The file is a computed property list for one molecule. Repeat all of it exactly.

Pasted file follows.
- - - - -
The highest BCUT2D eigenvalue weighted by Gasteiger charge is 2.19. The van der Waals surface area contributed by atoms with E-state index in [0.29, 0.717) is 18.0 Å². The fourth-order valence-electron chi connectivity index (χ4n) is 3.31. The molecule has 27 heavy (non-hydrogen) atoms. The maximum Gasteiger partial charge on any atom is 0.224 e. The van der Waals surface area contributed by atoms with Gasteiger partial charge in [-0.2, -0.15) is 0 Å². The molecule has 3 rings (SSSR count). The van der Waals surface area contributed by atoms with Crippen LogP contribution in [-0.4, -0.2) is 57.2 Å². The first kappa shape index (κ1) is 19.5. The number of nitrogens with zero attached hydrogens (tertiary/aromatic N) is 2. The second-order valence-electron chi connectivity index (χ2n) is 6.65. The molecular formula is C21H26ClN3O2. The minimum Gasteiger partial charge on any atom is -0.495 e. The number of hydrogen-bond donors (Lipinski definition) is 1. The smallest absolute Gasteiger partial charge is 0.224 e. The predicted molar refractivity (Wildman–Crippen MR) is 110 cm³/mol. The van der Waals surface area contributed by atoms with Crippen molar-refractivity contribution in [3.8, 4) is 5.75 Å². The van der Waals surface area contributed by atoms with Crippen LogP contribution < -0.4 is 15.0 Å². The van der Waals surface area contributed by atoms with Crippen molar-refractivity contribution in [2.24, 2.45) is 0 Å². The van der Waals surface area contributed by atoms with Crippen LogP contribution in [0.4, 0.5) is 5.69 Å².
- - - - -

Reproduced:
The highest BCUT2D eigenvalue weighted by Gasteiger charge is 2.19. The van der Waals surface area contributed by atoms with E-state index in [0.29, 0.717) is 18.0 Å². The fourth-order valence-electron chi connectivity index (χ4n) is 3.31. The molecule has 27 heavy (non-hydrogen) atoms. The maximum Gasteiger partial charge on any atom is 0.224 e. The van der Waals surface area contributed by atoms with Gasteiger partial charge in [-0.2, -0.15) is 0 Å². The molecule has 3 rings (SSSR count). The van der Waals surface area contributed by atoms with Crippen LogP contribution in [-0.4, -0.2) is 57.2 Å². The first kappa shape index (κ1) is 19.5. The number of nitrogens with zero attached hydrogens (tertiary/aromatic N) is 2. The second-order valence-electron chi connectivity index (χ2n) is 6.65. The molecular formula is C21H26ClN3O2. The minimum Gasteiger partial charge on any atom is -0.495 e. The number of hydrogen-bond donors (Lipinski definition) is 1. The smallest absolute Gasteiger partial charge is 0.224 e. The predicted molar refractivity (Wildman–Crippen MR) is 110 cm³/mol. The van der Waals surface area contributed by atoms with Crippen molar-refractivity contribution in [3.8, 4) is 5.75 Å². The van der Waals surface area contributed by atoms with Crippen LogP contribution < -0.4 is 15.0 Å². The van der Waals surface area contributed by atoms with Crippen molar-refractivity contribution in [2.24, 2.45) is 0 Å². The van der Waals surface area contributed by atoms with Crippen LogP contribution in [0.4, 0.5) is 5.69 Å².